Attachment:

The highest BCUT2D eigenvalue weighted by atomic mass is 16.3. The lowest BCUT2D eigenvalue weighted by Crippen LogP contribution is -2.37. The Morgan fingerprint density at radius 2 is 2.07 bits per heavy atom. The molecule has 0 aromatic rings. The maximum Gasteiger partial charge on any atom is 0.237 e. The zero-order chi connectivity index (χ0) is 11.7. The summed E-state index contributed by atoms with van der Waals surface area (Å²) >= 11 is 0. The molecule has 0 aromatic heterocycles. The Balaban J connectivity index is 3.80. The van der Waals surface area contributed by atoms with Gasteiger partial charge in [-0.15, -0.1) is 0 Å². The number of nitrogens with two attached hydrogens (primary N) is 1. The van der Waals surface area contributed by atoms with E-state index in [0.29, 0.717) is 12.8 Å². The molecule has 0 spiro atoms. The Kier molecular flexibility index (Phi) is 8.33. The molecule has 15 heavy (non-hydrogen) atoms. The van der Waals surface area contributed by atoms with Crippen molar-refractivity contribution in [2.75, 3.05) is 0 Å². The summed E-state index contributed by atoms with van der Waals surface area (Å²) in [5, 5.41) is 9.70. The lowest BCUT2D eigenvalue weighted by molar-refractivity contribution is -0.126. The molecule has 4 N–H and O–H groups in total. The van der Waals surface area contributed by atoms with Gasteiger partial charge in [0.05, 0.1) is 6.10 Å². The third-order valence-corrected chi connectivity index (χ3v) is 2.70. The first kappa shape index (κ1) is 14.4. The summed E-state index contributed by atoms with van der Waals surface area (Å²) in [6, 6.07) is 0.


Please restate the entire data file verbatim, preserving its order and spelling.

The highest BCUT2D eigenvalue weighted by atomic mass is 16.3. The lowest BCUT2D eigenvalue weighted by Crippen LogP contribution is -2.37. The Morgan fingerprint density at radius 2 is 2.07 bits per heavy atom. The molecule has 0 aromatic rings. The maximum Gasteiger partial charge on any atom is 0.237 e. The zero-order chi connectivity index (χ0) is 11.7. The summed E-state index contributed by atoms with van der Waals surface area (Å²) >= 11 is 0. The molecule has 0 aromatic heterocycles. The Balaban J connectivity index is 3.80. The van der Waals surface area contributed by atoms with Gasteiger partial charge in [-0.15, -0.1) is 0 Å². The number of nitrogens with two attached hydrogens (primary N) is 1. The van der Waals surface area contributed by atoms with E-state index in [0.29, 0.717) is 12.8 Å². The molecule has 0 spiro atoms. The Kier molecular flexibility index (Phi) is 8.33. The molecule has 15 heavy (non-hydrogen) atoms. The van der Waals surface area contributed by atoms with Crippen molar-refractivity contribution in [2.75, 3.05) is 0 Å². The summed E-state index contributed by atoms with van der Waals surface area (Å²) in [5, 5.41) is 9.70. The lowest BCUT2D eigenvalue weighted by molar-refractivity contribution is -0.126. The molecule has 4 N–H and O–H groups in total. The van der Waals surface area contributed by atoms with Gasteiger partial charge in [0.05, 0.1) is 6.10 Å². The third-order valence-corrected chi connectivity index (χ3v) is 2.70. The first kappa shape index (κ1) is 14.4. The summed E-state index contributed by atoms with van der Waals surface area (Å²) in [6, 6.07) is 0.